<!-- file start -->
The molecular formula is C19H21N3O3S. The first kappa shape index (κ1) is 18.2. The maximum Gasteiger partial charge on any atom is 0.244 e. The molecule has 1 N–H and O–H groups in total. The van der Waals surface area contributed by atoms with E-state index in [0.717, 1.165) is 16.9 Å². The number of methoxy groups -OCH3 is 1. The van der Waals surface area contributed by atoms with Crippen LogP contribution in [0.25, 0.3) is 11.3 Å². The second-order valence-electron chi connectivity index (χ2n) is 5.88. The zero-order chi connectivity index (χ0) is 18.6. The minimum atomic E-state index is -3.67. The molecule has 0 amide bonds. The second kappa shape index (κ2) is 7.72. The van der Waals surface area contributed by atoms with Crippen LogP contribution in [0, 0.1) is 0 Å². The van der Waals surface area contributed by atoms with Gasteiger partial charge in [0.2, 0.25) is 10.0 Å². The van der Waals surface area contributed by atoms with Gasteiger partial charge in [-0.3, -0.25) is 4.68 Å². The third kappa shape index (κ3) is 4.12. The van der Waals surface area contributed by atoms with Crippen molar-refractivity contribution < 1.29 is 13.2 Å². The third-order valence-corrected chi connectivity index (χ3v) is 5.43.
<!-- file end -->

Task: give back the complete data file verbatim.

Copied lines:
The molecular formula is C19H21N3O3S. The first kappa shape index (κ1) is 18.2. The maximum Gasteiger partial charge on any atom is 0.244 e. The molecule has 1 N–H and O–H groups in total. The van der Waals surface area contributed by atoms with E-state index in [0.717, 1.165) is 16.9 Å². The number of methoxy groups -OCH3 is 1. The van der Waals surface area contributed by atoms with Crippen LogP contribution in [0.25, 0.3) is 11.3 Å². The second-order valence-electron chi connectivity index (χ2n) is 5.88. The zero-order chi connectivity index (χ0) is 18.6. The minimum atomic E-state index is -3.67. The molecule has 0 amide bonds. The second kappa shape index (κ2) is 7.72. The van der Waals surface area contributed by atoms with Crippen LogP contribution in [0, 0.1) is 0 Å². The van der Waals surface area contributed by atoms with Gasteiger partial charge in [0.2, 0.25) is 10.0 Å². The van der Waals surface area contributed by atoms with Gasteiger partial charge in [-0.3, -0.25) is 4.68 Å². The third kappa shape index (κ3) is 4.12. The van der Waals surface area contributed by atoms with Crippen molar-refractivity contribution < 1.29 is 13.2 Å². The third-order valence-corrected chi connectivity index (χ3v) is 5.43.